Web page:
[ 0           "7.53"]       __7_        == 371
[ 1       "3^3.5.11"]       35__        == 4*371+1
[ 2         "13.457"]       ___1        == 4*(4*371+1)+1
[ 3       "5.7^2.97"]       _57_
[ 4        "3.31687"]       3___
[ 5      "5.113.673"]       _5__
- - - - - - - - - - -
[ 6     "7.11.19753"]       __7_
[ 7    "3.5^2.81119"]       35__
[ 8    "13.293.6389"]       ___1
[ 9  "5.7.1427.1949"]       _57_
[10 "3^2.1423.30403"]       3___
[11  "5.11.28317907"]       _5__
- - - - - - - - - - - -
... ... ... ...  ...


Unfortunately I didn't find any further algebraical expression of this phenomenon, like the style of the one that has already been given with the $$3x_0+1 \text{ -is-square}$$ class of solutions.

Moreover there might be some further characteristics in/by the following list of $$x_0$$. The list has been created by checking the computing time up to $$1000$$ iterates, where the ones with $$0$$ msecs have been the suspect ones, and which gave the examples of the above mentioned covering-primefactors-solutions: $$\quad \text{covering } \; \mid \; \text{ heuristics} \phantom{sequence beginning at 35 has a prime (see update at bottom)} \\ \small \begin{array} {rrr||rrr} x_0 & \# & \text{msecs}& x_0 & \# & \text{msecs}\\ \hline 371 & 0 & 0 & 35 & 0 & 125 & \text{sequence beginning at 35 has a prime (see update at bottom)}\\ 495 & 0 & 0 & 603 & 0 & 171 \\ 775 & 0 & 0 & 1195 & 0 & 282 \\ 1671 & 0 & 0 & 1335 & 0 & 218 \\ 2171 & 0 & 0 & 1379 & 0 & 266 \\ 3211 & 0 & 0 & 1611 & 0 & 31 \\ 3955 & 0 & 0 & 1751 & 0 & 141 \\ 4215 & 0 & 0 & 2755 & 0 & 172 \\ 4655 & 0 & 0 & 2775 & 0 & 234 \\ 4711 & 0 & 0 & 2791 & 0 & 156 \\ 4971 & 0 & 15 & 3179 & 0 & 250 \\ 5195 & 0 & 0 & 3379 & 0 & 140 \\ 5831 & 0 & 16 & 4011 & 0 & 204 \\ 5955 & 0 & 0 & 4235 & 0 & 94 \\ 6235 & 0 & 0 & 5395 & 0 & 141 \\ 7131 & 0 & 0 & 5495 & 0 & 47 \\ 7631 & 0 & 0 & 5751 & 0 & 93 \\ 8671 & 0 & 0 & 5975 & 0 & 125 \\ 9415 & 0 & 0 & 6215 & 0 & 93 \\ 9675 & 0 & 0 & 6571 & 0 & 141 \\ 10115 & 0 & 0 & 6671 & 0 & 140 \\ 10171 & 0 & 0 & 6875 & 0 & 126 \\ 10431 & 0 & 0 & 7551 & 0 & 171 \\ 10655 & 0 & 0 & 7775 & 0 & 203 \\ ... & ... & ... & ... & ... & ... \end{array}$$ where "#" denotes the number of primes found up to tested iterations.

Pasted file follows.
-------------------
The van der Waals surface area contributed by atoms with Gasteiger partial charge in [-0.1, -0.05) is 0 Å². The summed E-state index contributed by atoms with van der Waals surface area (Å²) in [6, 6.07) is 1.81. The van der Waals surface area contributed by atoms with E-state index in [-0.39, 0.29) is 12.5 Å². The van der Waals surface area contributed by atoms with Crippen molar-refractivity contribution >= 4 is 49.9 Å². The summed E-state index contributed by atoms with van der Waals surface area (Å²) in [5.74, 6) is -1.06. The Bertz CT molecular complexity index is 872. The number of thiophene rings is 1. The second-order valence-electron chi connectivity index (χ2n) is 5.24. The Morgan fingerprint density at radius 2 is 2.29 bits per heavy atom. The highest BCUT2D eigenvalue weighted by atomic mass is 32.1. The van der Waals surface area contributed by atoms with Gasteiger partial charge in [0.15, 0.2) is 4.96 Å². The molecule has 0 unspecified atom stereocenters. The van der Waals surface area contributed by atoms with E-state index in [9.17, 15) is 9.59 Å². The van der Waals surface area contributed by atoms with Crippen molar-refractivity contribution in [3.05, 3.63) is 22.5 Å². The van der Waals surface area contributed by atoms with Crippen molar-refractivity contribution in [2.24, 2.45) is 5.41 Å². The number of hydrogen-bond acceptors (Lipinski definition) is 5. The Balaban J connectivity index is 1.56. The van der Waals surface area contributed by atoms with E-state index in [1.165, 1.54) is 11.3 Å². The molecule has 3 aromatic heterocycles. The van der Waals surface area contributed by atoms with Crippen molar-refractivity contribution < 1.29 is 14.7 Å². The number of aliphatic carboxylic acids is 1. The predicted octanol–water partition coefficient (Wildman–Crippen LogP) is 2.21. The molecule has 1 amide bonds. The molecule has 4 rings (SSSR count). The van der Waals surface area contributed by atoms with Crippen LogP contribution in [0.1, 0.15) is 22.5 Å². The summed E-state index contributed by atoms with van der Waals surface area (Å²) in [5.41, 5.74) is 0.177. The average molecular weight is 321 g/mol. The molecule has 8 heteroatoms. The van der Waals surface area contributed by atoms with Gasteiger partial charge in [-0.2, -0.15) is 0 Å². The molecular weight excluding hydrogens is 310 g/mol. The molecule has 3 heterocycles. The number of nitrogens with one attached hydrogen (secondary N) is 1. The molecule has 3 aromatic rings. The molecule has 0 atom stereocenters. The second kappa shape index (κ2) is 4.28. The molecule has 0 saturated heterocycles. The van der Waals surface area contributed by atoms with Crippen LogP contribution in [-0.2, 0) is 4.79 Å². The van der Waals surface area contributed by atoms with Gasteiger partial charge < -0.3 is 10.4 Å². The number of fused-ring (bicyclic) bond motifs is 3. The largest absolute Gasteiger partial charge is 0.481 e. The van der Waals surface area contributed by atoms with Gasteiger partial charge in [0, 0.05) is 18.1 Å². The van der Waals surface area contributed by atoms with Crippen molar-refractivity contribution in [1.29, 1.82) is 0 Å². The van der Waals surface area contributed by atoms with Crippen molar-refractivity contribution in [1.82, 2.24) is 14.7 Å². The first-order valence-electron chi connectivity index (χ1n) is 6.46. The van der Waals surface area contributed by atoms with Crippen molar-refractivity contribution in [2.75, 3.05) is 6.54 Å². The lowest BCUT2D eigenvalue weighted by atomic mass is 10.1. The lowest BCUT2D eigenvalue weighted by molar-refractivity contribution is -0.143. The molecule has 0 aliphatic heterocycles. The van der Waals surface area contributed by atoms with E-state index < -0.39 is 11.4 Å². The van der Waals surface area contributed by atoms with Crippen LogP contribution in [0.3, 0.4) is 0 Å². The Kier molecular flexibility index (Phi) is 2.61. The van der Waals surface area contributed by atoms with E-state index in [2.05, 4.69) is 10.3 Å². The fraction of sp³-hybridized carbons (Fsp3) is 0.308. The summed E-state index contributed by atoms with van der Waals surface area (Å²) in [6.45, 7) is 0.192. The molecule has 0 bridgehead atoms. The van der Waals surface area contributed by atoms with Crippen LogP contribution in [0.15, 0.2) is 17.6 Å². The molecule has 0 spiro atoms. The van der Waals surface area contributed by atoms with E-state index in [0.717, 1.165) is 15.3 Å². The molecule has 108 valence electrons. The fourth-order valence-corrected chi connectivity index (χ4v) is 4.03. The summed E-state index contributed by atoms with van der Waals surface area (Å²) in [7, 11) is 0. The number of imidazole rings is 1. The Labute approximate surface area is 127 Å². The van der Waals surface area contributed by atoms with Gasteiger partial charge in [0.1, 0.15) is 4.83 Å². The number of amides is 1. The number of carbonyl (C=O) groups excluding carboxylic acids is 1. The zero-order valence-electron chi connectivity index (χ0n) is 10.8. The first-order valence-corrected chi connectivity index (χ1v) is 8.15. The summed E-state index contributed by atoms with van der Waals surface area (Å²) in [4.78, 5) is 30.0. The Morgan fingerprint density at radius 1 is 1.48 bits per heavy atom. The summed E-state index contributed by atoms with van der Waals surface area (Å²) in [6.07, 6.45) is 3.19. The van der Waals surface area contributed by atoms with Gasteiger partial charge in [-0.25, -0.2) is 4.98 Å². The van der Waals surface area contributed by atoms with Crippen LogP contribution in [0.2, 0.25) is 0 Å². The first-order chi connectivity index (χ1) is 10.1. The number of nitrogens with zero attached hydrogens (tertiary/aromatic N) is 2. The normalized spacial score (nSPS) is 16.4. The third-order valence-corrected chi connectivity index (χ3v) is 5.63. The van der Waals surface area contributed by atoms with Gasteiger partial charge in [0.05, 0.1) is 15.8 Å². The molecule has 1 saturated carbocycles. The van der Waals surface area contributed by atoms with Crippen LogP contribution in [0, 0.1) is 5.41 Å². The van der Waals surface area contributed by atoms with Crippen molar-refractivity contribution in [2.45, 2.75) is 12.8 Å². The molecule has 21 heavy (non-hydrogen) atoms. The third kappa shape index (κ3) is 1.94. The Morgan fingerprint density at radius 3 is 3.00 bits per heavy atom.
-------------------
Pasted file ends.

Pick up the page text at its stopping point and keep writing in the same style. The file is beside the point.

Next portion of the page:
The timings were measured for up to $$N=1000$$ iterations (using primecertifying isprime() in Pari/GP vers. 2.14, 64 bit.

updated table:The column headed with "covering" contains that cases of $$x_0$$ for which the covering by the small primes occurs, so this gives proven non-prime sequences, the column headed with "heuristics" contains the cases, where the primecertification showed all iterates being composite but only up to $$N=1000$$ (for up to $$N=8000$$ iterations I used the ispseudoprime() test).

For instance, $$x_0=35$$ needs further work to discern whether the iterations sequence has primes or not; there have been a couple of prime-canditates by a fast (pseudo)prime-test for $$N>1000$$ but which were certificated to be composite with the more intense isprime()-function. The time to do this increases excessively and unpredictable, so I stopped testing of $$x_N$$ at $$N=2000$$.

update 3.feb.2022 The sequence beginning at $$x_0=35$$ seems to contain a prime at $$(106 \cdot 4^{4553}-1)/3$$ as certified by the prime-tester of Dario Alpern. The number $$x_{4553}$$ has $$2743$$ digits and leading and trailing digits $$5 337343 165620 \ldots 969933 010261$$